In our series, Better Teachers, we’ll explore how to improve teacher education in Australia. We’ll look at what the evidence says on a range of themes including how to raise the status of the profession and measure and improve teacher quality.
While statistics might show Australia has an oversupply of teachers, this masks the reality that many rural schools find it increasingly difficult to recruit and retain teachers.
This has dire consequences for the life opportunities for rural students, and contributes to the widening gap in educational results and pathways for young people born in rural communities compared to their urban counterparts.
While some policymakers might tend to look to countries such as England and the US for solutions, such models require further investigation before being adopted in to the Australian context.
Stop borrowing approaches from overseas
Australia needs a new approach to solve the rural staffing churn, and a solution might lie closer to home in investing in teacher educators’ professional learning rather than borrowing approaches from overseas.
Fast track teacher “training” programs such as Teach First in England and Teach for America seem like an appealing solution to solve the rural (and indeed remote) staffing crisis. But the logic is somewhat flawed.
The model presupposes that some people need less preparation time before being placed in the hardest to staff schools. It also only requires these people to stay for a maximum period of two years.
And while some make a very positive contribution, few stay in rural communities beyond their initial post.
No matter how intelligent someone might be, why place the least prepared teachers into the most neediest schools and communities for short periods of time? Surely teachers in rural schools require the same level of preparation as those in urban settings.
Is preparing teachers on the ground effective?
These models claim to allow for greater staffing control by schools who can fast track someone and then “train” them on the ground. At first glance, this model is appealing to principals keen to adequately staff their schools with committed recruits.
While enthusiasm is an important quality, so too is the wide-ranging experience that universities and multiple school placements offer. These stimulate an open, critical and discerning teacher workforce.
Research reveals that fast track, school-led models can create teachers who are poorly prepared beyond the narrow apprenticeship of their own school experience. This has lasting effects for their own career opportunities and the learning opportunities of their students.
They also tend to follow the teaching formula set for them, rather than following a creative, professional approach that responds daily to students changing needs.
In the US, where there appears a widening educational opportunity gap students in poorer communities are more likely to be taught by under-prepared teachers who must attend to regimented teaching of commercially-based “back to basics” programs.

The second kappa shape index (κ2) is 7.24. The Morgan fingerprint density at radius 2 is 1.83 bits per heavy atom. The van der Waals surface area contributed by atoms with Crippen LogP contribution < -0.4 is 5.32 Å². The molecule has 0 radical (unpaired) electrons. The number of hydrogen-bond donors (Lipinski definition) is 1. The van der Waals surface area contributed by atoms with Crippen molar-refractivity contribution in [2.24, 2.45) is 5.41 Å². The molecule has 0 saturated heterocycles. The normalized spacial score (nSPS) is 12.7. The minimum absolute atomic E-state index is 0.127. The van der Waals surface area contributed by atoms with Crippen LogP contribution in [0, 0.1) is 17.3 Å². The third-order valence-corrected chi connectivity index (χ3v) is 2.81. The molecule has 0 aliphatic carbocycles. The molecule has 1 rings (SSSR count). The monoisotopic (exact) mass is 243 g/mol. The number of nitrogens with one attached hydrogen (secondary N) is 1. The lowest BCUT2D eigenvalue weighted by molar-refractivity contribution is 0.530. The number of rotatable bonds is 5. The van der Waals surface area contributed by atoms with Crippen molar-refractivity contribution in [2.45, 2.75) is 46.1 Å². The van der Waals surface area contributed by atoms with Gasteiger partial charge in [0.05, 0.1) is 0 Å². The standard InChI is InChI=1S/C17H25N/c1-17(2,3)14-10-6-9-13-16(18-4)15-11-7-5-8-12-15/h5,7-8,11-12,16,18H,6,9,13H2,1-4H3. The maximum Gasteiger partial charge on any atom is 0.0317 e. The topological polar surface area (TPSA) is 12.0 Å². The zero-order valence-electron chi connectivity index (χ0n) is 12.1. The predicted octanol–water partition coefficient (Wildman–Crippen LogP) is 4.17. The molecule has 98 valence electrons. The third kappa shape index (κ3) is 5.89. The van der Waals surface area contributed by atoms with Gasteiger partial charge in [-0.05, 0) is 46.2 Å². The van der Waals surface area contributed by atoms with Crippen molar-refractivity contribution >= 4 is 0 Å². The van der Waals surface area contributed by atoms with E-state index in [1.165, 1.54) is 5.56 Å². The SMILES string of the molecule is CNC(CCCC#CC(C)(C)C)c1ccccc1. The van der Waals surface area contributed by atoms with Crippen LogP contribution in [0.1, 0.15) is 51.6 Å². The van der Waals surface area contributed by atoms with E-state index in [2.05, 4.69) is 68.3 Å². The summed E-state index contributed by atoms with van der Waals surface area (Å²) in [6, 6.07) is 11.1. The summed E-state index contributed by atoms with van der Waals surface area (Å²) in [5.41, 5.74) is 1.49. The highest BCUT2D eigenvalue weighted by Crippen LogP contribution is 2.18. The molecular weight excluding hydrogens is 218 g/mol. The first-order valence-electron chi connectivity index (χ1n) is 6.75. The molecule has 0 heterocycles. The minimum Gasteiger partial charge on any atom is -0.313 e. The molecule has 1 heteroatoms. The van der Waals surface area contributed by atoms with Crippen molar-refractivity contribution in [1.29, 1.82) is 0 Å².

Meanwhile, children in more affluent communities benefit from teachers who have been fully prepared and have the professional agency to stimulate their curiosity and creativity by adapting their teaching to meet the diverse needs of their students.
Rather than continue to borrow solutions from other countries like the US and England (which both perform below Australia in PISA results), our rural students and schools deserve a solution that will meet the needs of all communities.
We need models that works for Australia
The current model of teacher education needs improvement and it is time to address “the one size fits all” approach to teacher education. It needs transformation from within rather than turning to reform models from other countries.
To do this, a new approach would involve a number of changes across the education system. These would place teacher educators as key to solving the widening gap between rural and urban (and indeed between poor and wealthy schools).
Teacher educators (those who teach the teachers) are an under-researched occupational group. But they are gradually gaining more policy recognition for the role that they play in trainee teacher and students’ education.
All teacher educators (no matter if they are based at a metropolitan or regional campus) require better preparation to understand the rural places and communities that students might come from.
They also need to know how to connect their discipline-based knowledge with place-based teaching methods in innovative ways. An Australian Learning and Teaching Council funded project, now known as RRRTEC has created the foundation of such a knowledge base. More professional learning resources are needed.
Going against the recruiting trend
There are excellent examples of rural schools going against the trend of recruiting and retaining teachers.
An Australian Research Council study that investigated 20 such cases from across Australia highlighted new models where rural school communities were partnering in innovative ways with universities, creating purposeful teacher education models.
This collaboration involved connecting teacher education curriculum units of study into rural schools and their communities.
Principals in these cases were outward-looking and progressive in their thinking, actively seeking the expertise and wealth of resources universities could bring into their schools.
Such approaches showcase the exemplary practices in rural schools and highlight the best of what is happening in universities with teacher educators.
We do not need to borrow approaches or commercial products from overseas that do not best serve the needs of our rural schools.
We have the capacity to create a transformative and joined up teacher education model, we just need to focus our attention now on teacher educators and invest further in their professional learning.
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